How to chose an implant: the general indications
When one decides to replace a missing tooth
with an implant he must also chose among the various
surgical procedures and the different kinds of dental
implants. Thus, it is necessary to spread some light
on the new techniques available.
To begin with, one must know that dental
implants have been manufactured in different materials.
Metals such as steel, gold alloys, different kinds of
titanium and ceramics. Today the first rate material is titanium.
According to various studies, titanium
is the most accepted by the organism. It
establishes a strong and stable link with bone and gum
Instead, there are different shapes available
for the new roots. Historically, small needles,
grates, plates, screws and cylinders were employed.
Currently the most used shape is definitely the screw. Various
calibres are available, ranging from 3 to 6 mm, and
different lengths, ranging from 6 to 20 mm,
according to the bone available and to the width of the
tooth that needs replacement. Various researchers maintain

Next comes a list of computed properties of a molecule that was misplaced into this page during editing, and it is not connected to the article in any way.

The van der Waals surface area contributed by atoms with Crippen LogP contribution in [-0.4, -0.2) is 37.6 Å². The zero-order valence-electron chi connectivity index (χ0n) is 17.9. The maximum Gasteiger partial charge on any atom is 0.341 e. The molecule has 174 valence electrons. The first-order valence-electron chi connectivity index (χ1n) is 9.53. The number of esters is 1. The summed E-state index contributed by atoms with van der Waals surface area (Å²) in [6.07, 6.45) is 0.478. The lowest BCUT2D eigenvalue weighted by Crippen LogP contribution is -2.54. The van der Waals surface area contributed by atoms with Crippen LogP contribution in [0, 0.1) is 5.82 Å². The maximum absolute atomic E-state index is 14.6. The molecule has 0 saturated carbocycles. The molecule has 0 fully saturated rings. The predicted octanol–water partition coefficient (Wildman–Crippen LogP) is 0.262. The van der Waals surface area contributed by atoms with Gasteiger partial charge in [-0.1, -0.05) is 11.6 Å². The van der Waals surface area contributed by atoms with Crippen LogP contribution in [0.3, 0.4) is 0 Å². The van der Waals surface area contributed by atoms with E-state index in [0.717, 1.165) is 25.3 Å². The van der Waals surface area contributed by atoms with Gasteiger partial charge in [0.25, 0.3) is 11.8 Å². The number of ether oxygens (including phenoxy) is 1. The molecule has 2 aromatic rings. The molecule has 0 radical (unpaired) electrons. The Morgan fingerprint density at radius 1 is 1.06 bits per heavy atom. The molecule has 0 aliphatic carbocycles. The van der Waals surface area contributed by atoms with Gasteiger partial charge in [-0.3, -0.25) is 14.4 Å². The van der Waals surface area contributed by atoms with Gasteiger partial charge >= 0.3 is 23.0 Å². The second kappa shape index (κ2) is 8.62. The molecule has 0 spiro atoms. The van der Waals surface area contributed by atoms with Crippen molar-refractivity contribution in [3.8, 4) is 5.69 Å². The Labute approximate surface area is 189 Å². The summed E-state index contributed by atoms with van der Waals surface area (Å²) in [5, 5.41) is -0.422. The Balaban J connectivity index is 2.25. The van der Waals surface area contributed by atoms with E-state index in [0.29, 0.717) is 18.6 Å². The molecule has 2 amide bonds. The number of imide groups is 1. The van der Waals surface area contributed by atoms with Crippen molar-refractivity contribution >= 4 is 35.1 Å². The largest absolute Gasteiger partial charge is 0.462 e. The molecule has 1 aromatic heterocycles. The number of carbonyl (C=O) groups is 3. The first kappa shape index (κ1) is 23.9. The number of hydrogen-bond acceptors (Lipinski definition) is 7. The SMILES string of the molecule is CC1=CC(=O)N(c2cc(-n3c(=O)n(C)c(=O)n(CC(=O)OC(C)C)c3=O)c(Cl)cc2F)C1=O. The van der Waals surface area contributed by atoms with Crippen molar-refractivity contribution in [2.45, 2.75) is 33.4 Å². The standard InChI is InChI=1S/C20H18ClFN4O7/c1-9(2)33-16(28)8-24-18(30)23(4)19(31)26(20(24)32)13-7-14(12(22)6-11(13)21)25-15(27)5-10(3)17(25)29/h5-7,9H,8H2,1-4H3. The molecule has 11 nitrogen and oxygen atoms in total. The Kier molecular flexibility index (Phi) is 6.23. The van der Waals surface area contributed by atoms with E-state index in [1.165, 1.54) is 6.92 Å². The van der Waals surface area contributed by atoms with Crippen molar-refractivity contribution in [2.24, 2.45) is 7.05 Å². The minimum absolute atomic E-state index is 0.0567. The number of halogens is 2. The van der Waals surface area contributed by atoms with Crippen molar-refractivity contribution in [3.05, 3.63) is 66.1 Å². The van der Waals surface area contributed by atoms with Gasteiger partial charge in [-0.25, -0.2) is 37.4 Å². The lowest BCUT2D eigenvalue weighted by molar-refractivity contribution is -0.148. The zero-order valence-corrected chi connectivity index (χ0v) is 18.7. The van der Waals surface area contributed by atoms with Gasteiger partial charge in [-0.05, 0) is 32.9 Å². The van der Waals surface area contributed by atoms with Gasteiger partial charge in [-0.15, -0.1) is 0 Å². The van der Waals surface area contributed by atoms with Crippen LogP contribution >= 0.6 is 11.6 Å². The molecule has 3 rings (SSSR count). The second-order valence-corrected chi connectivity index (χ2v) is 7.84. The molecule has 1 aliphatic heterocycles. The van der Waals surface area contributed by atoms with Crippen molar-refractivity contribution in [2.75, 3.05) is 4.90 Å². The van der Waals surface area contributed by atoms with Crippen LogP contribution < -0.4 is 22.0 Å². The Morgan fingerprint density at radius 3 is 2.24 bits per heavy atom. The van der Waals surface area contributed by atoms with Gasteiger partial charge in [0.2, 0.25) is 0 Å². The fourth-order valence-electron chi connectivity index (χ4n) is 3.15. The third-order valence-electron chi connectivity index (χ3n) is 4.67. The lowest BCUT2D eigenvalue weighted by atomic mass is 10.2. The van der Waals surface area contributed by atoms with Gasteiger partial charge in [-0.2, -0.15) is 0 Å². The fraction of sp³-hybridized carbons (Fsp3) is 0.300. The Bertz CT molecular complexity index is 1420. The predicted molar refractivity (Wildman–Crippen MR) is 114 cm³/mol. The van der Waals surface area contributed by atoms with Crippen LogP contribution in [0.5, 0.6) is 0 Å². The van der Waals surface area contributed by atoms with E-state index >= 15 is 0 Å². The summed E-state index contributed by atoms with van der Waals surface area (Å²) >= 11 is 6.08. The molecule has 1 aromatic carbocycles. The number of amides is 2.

that the longer the new titanium root, the more stable it
will be, and capable of supporting masticatory loads.
Others instead, show that the results are identical once
the 12 mm of length have been reached: the same implant
success, the same absence of complications. The surgeon,
after a thorough exam of the patient, must propose his
Smooth or rough?
In any case, the external wall of the dental
implant comes into contact with the bone and interacts
with it. Implants with both smooth and rough surfaces
are used. The latter mentioned is obtained by chemical
and physical treatments of the metal, or by ceramic
coating. As a matter of fact, a coarse surface interacts
better with the bone, it wedges in with more strength thus
facilitating implant fixation. However beware. The rough
surface presents certain counter-indications. Due to its
coarse surface it better collects bacteria thus making it
more difficult to clean it and avoid infections. Thus
the choice must consider both factors. Therefore, it
is best to trust the experience and advice of a qualified
last update: 21 January 2008